Chaos and order have been issues that are highlighted throughout the times. Different civilisations made sense out of it in different ways. Chaos was often seen as the beginning of times, being portrayed as a god, or made sense out of through the actions of God(s). For example, the old-Egyptians made sense of the world and its chaos due to their use of Gods like Ra, Osiris, Iris, Anubis and many more, who each embodied another element of life. For the area of Chaos, they had their own god called Seth, who was also the reason why storms existed. The old-Egyptians had a polytheistic religion, so they had multiple Gods, who each stand for a different phenomenon in life. On the contrary, a monotheistic religion like Christianity for example made sense out of Chaos through the work of God, stating that everything is organised the way he intended to.
Here I would like to highlight how the Greeks have made sense out of Chaos and what role it has played in their mythology. Like the old-Egyptians the Greeks had a polytheistic take on their mythology and religion, so they used multiple Gods to make sense out of the Chaos and the world it resides in. In their context, chaos stands for the big nothing. It was portrayed as being a big, black, empty space without a start and a beginning. Before Chaos nothing existed, at least that’s what they thought. Chaos was seen as the beginning of everything, the beginning of time but most importantly the beginning of the world. Chaos consisted of five primal elements which in their place were responsible for the creation of the world and time, thus life.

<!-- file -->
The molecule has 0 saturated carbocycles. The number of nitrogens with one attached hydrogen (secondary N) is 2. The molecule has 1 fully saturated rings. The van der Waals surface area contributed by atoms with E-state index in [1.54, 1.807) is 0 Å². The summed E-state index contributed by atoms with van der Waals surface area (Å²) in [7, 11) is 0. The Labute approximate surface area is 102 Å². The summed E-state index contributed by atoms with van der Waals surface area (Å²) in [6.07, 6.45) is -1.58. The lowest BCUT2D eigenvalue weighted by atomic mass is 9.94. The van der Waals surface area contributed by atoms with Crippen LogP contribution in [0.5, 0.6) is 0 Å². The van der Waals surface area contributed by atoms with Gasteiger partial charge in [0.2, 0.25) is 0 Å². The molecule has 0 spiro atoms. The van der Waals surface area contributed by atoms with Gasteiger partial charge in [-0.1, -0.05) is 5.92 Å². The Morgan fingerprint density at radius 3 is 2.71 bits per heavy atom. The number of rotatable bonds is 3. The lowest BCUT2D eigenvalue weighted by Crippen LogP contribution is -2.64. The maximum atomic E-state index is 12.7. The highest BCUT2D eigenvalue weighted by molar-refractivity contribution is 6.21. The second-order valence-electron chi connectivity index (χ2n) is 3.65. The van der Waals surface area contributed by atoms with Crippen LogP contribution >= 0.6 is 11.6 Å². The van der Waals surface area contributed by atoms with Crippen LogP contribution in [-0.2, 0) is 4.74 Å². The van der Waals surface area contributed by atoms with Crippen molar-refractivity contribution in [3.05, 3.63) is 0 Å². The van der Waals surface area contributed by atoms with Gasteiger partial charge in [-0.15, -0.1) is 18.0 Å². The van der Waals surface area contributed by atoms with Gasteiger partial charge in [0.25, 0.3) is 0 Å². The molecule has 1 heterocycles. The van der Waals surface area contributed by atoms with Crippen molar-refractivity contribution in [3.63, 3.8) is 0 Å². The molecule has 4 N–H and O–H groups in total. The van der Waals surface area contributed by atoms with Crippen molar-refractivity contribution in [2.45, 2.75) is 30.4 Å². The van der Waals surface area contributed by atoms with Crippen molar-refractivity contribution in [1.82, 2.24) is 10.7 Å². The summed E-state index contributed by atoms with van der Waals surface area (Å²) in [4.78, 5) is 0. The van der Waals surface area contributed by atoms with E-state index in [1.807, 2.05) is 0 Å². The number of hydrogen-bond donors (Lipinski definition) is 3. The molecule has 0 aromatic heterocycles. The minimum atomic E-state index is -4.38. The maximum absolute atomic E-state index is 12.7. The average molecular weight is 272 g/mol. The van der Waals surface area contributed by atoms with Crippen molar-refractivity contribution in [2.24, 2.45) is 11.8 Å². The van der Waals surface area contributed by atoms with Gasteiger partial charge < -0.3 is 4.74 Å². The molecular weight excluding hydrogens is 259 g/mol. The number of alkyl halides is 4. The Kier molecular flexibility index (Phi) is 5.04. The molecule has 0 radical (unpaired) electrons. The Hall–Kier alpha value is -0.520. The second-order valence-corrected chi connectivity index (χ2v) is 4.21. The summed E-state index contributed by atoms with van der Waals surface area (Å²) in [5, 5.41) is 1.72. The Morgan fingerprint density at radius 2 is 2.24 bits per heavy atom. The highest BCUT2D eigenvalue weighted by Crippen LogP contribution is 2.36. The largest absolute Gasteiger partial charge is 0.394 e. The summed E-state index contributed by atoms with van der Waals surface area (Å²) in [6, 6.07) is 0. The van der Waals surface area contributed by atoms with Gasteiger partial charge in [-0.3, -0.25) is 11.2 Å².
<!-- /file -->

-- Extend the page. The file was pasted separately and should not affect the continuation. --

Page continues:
Numerous stories have been told about the creation of the cosmos and different poets wrote them down, but the only story that has been recovered was written by Hesiodus in the 8th century B.C. Homerus has also talked often about the chaos in its stories about the world of the Greek gods. But in general, in the numerous stories that exist, Chaos is seen as the beginning of everything, it is the primal source of the world. How Chaos itself arose is not clear, but its importance was emphasised often because otherwise all the gods etc. would not have been born and the world would have looked different. An important thing is that Chaos was not seen as a primordial God with a personality. He was not like Cronos or Zeus who are embodied with attributes and power. But Chaos did give life to the five primal elements out of which the world was created. Those were Gaia (Earth), Tartarus (the Underworld), Erebus (the Darkness), Eros (Love) and the Nyx (the Night). Nyx gave birth to other elements like Hemera (Day) and Ether (Atmosphere). Gaia created Ourea (Mountains), Pontus (Sea) and Uranus (Heaven, Sky). With her son Uranus she created the Titans, the Cyclopes, and the Giants. After the Titans the Olympians would be born like Zeus, Hera etc. but that’s another story.
Later, due to the war between the Titans and the Olympians, Chaos became a bit heated resulting in the creation of birds, which was done in collaboration with Eros. What this shows is that the Greek attributed a lot of importance to Chaos, since they saw it as their beginning, as the beginning of life in the world it created. Chaos has brought a lot of good things, but also bad things to keep the balance. Without Chaos they believed that the Titans, Olympians, but also earth and humanity would not have existed.
These days some people do not believe in such stories anymore because our existence can be explained scientifically (even though it is still a bit of a mystery) with research on the dinosaurs, Big Bang and so on. Other people do still believe in such stories often because of the religion they follow. That is the beauty of life, everyone can believe what he/she wants. Of course, some will scrutinise others for believing or not believing something but that’s their problem. For example, I do not believe that such stories are the real explanation for our existence, I find that the scientific route makes more sense, but I still enjoy reading these stories. Especially because it gives us an insight into how other civilisations and thus people in different times thought about the origin of the world and the human beings that live in it.